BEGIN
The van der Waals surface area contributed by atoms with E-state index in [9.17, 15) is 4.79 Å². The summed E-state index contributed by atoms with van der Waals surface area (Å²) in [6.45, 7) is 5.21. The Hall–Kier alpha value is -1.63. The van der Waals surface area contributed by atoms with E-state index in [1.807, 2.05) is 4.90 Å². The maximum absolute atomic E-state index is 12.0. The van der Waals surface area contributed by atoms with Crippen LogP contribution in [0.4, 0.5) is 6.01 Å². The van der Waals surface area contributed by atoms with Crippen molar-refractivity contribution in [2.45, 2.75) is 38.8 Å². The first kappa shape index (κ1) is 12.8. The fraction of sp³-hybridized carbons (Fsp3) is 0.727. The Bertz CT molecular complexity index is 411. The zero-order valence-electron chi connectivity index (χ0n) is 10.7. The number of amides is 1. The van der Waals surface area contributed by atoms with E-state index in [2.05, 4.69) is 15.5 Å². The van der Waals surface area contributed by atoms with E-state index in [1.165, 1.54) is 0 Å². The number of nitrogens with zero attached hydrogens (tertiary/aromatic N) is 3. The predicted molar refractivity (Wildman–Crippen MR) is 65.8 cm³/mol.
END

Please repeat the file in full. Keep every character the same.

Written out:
The van der Waals surface area contributed by atoms with E-state index in [9.17, 15) is 4.79 Å². The summed E-state index contributed by atoms with van der Waals surface area (Å²) in [6.45, 7) is 5.21. The Hall–Kier alpha value is -1.63. The van der Waals surface area contributed by atoms with E-state index in [1.807, 2.05) is 4.90 Å². The maximum absolute atomic E-state index is 12.0. The van der Waals surface area contributed by atoms with Crippen LogP contribution in [0.4, 0.5) is 6.01 Å². The van der Waals surface area contributed by atoms with Crippen molar-refractivity contribution in [2.45, 2.75) is 38.8 Å². The first kappa shape index (κ1) is 12.8. The fraction of sp³-hybridized carbons (Fsp3) is 0.727. The Bertz CT molecular complexity index is 411. The zero-order valence-electron chi connectivity index (χ0n) is 10.7. The number of amides is 1. The van der Waals surface area contributed by atoms with E-state index in [2.05, 4.69) is 15.5 Å². The van der Waals surface area contributed by atoms with E-state index in [1.165, 1.54) is 0 Å². The number of nitrogens with zero attached hydrogens (tertiary/aromatic N) is 3. The predicted molar refractivity (Wildman–Crippen MR) is 65.8 cm³/mol.